"Bayou Bill" Scifres
Dedicated to the conservation and enjoyment of Indiana's natural resources
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Bone Soup
Copyright © 2007 by Bill Scifres

Once again, this may have to be stretched a bit to qualify as an outdoor column, but it does involve the Thanksgiving Turkey (note that I assign enough importance to upper case it). Furthermore, this recipe for turkey bones soup can be adapted to the bones of other game birds, and even some game animals.

With some outdoors folks, the bones of birds and animals have been double-dipped by cooking them for yet a second dish by simply covering them with water, covering the pan, and simmering them slowly for extended periods. Water may be added.

The practice can even be adopted for fish, if old fishing boat captains know their onions. They tell me the bones of a fish should be cooked in the fish if the dish is to offer maximum food qualities.

So there you have it. The recipe (I prefer procedure) is simple. Place the backbones (you probably will want to break it into two pieces, front and back) and cover it with water or chicken broth. Add salt and pepper, even some dried sage or other herbs of your choice. But donít add too much seasoning until it has cooked for a while. The bones, stuffing, and meat will do a lot of seasoning.

Then start with one or two potatoes before you clean the refrigerator, all veggies joining the diced potato. I like some carrot rings, corn or peas or both, some crumpled dried hen-of-the-woods mushrooms, and finally a flat of my grandmother's rolled dumplings (recipe on www.bayoubill.com ). Actually, this should all be dealer's (cook's) choice.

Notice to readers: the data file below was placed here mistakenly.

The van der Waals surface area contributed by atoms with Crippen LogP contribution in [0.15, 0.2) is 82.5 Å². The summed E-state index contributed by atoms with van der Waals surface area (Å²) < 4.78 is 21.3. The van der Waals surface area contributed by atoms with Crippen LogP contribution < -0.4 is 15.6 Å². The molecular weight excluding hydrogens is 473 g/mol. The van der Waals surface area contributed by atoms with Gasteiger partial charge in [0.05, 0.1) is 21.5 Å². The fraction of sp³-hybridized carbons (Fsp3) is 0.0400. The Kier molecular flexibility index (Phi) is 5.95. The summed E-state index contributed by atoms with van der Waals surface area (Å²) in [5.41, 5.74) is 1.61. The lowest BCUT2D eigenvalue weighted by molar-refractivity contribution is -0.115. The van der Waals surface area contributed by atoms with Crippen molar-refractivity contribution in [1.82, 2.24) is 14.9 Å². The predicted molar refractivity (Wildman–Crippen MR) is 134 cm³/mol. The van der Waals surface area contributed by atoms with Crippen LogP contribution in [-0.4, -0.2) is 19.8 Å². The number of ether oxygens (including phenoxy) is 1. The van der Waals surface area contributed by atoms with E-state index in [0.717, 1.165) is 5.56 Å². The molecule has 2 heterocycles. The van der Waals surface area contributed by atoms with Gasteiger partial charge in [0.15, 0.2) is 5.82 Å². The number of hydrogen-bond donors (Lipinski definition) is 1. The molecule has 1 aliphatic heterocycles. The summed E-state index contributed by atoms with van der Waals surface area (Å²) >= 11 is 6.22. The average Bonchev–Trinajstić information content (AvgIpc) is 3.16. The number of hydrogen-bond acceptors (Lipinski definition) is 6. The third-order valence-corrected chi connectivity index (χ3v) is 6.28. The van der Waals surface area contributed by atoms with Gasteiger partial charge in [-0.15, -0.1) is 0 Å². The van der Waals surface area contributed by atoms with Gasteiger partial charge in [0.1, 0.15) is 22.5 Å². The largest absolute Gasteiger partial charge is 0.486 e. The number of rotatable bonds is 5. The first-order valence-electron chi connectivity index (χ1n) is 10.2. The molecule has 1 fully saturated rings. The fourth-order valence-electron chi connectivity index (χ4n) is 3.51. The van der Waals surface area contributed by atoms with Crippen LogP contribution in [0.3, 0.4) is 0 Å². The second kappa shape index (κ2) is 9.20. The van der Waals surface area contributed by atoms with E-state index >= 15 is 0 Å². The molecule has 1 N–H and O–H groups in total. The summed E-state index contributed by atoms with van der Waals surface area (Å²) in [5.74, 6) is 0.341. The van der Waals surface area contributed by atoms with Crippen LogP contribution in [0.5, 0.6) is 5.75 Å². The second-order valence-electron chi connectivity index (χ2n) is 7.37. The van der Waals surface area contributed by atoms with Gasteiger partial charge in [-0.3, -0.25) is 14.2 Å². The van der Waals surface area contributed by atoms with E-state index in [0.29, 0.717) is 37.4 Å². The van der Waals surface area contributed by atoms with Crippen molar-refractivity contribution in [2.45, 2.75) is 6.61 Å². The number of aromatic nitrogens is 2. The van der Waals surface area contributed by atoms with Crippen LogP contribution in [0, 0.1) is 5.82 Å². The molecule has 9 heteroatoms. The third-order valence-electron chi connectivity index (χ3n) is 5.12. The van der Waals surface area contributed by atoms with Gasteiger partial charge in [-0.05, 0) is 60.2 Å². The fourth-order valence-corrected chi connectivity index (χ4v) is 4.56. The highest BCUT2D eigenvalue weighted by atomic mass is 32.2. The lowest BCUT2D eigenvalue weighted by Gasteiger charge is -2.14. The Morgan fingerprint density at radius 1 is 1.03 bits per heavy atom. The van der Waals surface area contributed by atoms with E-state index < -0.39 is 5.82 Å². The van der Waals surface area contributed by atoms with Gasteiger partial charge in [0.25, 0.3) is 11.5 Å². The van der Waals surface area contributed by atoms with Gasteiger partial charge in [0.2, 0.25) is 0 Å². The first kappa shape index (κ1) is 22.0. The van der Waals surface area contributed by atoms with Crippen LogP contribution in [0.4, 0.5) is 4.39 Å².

Skin can be added and ditched, or eaten, later. Turkey skin--like the skin of other birds and animals--is very tasty. I like it baked crispy best.

One can, of course, cook the bones in a cheesecloth bag if the lights, and other items found attached to the bones, are not desired in the soup. Actually, they are very tasty although they are not pretty.

Then, let the soup simmer for as long as you like--at least a few hours.

Remove the bones before they break up and they will be easier to find. Refrigerate it to save.

All columns, essays, and photos are copyrighted by Bill Scifres and may not be reproduced in any form without prior permission from the author.  For reproduction permission and media usage fees, contact: Bill Scifres, 6420 East 116th Street, Fishers, IN 46038, E-mail: billscifres@aol.com

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